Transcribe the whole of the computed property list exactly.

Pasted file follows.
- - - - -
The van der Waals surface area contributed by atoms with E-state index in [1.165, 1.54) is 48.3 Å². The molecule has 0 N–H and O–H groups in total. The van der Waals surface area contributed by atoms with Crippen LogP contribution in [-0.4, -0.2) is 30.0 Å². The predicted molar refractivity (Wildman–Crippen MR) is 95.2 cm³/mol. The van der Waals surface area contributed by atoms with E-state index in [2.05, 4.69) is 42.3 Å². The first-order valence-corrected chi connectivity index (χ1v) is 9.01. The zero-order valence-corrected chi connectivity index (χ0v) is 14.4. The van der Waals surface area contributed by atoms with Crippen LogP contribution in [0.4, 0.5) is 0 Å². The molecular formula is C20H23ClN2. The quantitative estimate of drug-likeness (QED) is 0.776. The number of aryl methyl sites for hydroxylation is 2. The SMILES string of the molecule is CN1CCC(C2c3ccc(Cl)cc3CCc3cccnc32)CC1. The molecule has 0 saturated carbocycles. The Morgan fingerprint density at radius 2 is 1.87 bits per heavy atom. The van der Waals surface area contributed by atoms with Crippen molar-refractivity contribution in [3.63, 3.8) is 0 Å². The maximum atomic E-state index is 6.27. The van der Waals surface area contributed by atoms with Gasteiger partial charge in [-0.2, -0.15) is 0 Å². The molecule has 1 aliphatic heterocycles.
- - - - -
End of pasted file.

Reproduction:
The van der Waals surface area contributed by atoms with E-state index in [1.165, 1.54) is 48.3 Å². The molecule has 0 N–H and O–H groups in total. The van der Waals surface area contributed by atoms with Crippen LogP contribution in [-0.4, -0.2) is 30.0 Å². The predicted molar refractivity (Wildman–Crippen MR) is 95.2 cm³/mol. The van der Waals surface area contributed by atoms with E-state index in [2.05, 4.69) is 42.3 Å². The first-order valence-corrected chi connectivity index (χ1v) is 9.01. The zero-order valence-corrected chi connectivity index (χ0v) is 14.4. The van der Waals surface area contributed by atoms with Crippen LogP contribution in [0.4, 0.5) is 0 Å². The molecular formula is C20H23ClN2. The quantitative estimate of drug-likeness (QED) is 0.776. The number of aryl methyl sites for hydroxylation is 2. The SMILES string of the molecule is CN1CCC(C2c3ccc(Cl)cc3CCc3cccnc32)CC1. The molecule has 0 saturated carbocycles. The Morgan fingerprint density at radius 2 is 1.87 bits per heavy atom. The van der Waals surface area contributed by atoms with Crippen molar-refractivity contribution in [3.63, 3.8) is 0 Å². The maximum atomic E-state index is 6.27. The van der Waals surface area contributed by atoms with Gasteiger partial charge in [-0.2, -0.15) is 0 Å². The molecule has 1 aliphatic heterocycles.